There are comic books that want to pretend they are movies or television show. Roman Muradov’s latest graphic novel Vanishing Act wants to be nothing less than a stage play. A long, complicated, over-stuffed thirteen act play with recurring characters, different stage lighting and costume for every act, narration, tones, and even a dance number. Vanishing Act is another visually stunning work by Roman Muradov that lacks a certain depth when it comes to the story. For as strong as the visual aspects are, his stories feel terribly banal, clichéd and full of platitudes. I’ve been disappointed in his work before. I thought his Retrofit Comic Picnic Ruined was unbearable, but I kept hoping that his work will blossom into a more appealing, or perhaps a less self-centered navel gazing work about the plight of the artist. Vanishing Act is unfortunately not that book.
Vanishing Act contains thirteen individual story taking place over the same evening involving a rotating cast of characters. It’s a relatively chronological story about a group of actors, writers and production folks working on a sitcom television series who are invited to a party that they end up never going to. They tend to talk about the nature of art, the drive and the contradiction at the very heart of creation. It was a surprisingly frustrating read as most of the character voices tended to get lost in a cacophony of sameness. There’s long soliloquies about semiotics, symbols, art-making, the futility of trying to create meanings. Like the title implies, Vanishing Act focus on the vanishing and the act. Several characters are looking for each other or an owner loses his dog. These elements drive the story, when there is a story to move forward.
The main issue I saw in Vanishing Act was its lack of focus, both within the story and the illustration. The huge cast of character shouldn’t be an issue, but each chapter is drawn so drastically different that they are nearly impossible to tell apart. A character you meet in a chapter will not only be drawn in a cubism-lite style two chapters later, but he’ll also be surrounded with five more characters from random chapters you’ve read before, all of whom you have to identify. There’s a handy chart describing the scene, where it takes place (sometimes in multiple locations complicating matters further) and includes the characters contained in the chapter. I had to rely on this for every chapter, often even having to go back to the character breakdown list provided early on, as well as referring to the map explaining where things were in the city. Adding to the confusion is the fact that their voice never felt unique or easy to parse among the characters present. It was a confusing chore to get through. And to make matters worse, each chapter tells a different, tangentially related story, sometimes having nothing to do with the previous chapters. I felt like several different had been mixed together and I was slowly working my way through reassembling them. It was not a particularly fun endeavour.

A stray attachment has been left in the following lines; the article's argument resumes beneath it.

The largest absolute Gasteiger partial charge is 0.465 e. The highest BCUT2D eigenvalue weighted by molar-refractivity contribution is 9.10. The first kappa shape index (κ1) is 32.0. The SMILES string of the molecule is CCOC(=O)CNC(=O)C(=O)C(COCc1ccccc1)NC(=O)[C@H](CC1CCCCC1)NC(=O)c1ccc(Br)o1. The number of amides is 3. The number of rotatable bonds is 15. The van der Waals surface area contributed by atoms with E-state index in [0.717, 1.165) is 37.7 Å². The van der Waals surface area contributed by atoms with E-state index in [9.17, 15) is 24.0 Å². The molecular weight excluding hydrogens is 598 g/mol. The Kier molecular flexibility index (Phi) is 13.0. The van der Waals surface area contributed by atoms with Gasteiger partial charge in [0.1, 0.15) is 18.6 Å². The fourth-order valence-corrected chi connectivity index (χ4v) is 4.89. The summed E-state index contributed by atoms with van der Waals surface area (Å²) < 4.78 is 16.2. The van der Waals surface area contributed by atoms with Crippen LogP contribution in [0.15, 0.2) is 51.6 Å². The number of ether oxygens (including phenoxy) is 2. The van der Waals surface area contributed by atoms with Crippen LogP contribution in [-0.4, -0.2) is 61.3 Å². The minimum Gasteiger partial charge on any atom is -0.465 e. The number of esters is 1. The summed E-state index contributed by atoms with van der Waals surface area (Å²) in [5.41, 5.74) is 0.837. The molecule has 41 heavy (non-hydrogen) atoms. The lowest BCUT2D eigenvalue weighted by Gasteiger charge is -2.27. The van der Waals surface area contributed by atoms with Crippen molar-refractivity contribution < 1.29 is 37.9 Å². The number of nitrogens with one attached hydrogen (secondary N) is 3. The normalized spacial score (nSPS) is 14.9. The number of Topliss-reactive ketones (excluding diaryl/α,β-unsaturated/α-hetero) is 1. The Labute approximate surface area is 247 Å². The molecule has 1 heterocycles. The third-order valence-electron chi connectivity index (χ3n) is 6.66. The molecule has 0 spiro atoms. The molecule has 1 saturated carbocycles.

In addition to these issues, while the characters wax poetic about the nature of art and what it should be for, there seems to be several contradictions with the intent of the book and the style of it. There’s a striking line in which a character states that “In the process of artmaking, the artist must become redundant, and the artwork a mere byproduct“. The implications being that the artist should erase himself behind his work. The work should speak for itself. The problem arises since a mere look at the book, and it’s 13 different styles, maps indicating where each chapter takes place, quirky page explaining “how-to read this book”, almost begs for us to consider Muradov, the artist himself, rather than the book, or the process. It becomes a very self-centered book in the end, a show of all the artistic ability of Muradov himself first and foremost. It felt almost pointless to keep track of what was happening in the book as it never seemed to be the point of Vanishing Act, it seemed like a mere showcase of Muradov’s competency.
In the end, this book also provided me with a fantastic chance at introspection. I felt beaten and bruised, wondering whether my depression had finally gotten the better of me. Have I finally gone to a point where I can’t read? Why am I trying to parse this purposefully obtuse book? It’s rare that I dislike a book to the point of feeling like it’s an absolute slog to get through. It’s disheartening to see such an incredible display of artistry ultimately being about such a navel-gazing idea, a book about itself, its own importance and the artistic skill of the creator. Those are usually sketchbooks.
It’s true that I didn’t particularly care for Vanishing Act, but I recognize Muradov’s style is undeniably masterful and Vanishing Act is a wonderful showcase of his versatility. I’ll keep reading his work, he’ll make a masterpiece eventually.
Philippe Leblanc is a Canadian comics journalist. In his regular life, he improves Canadian medical education, and is the co-host of the Ottawa Comic Book Club. He reads alternative, indie and art comics at night and write about them for the Comics Beat.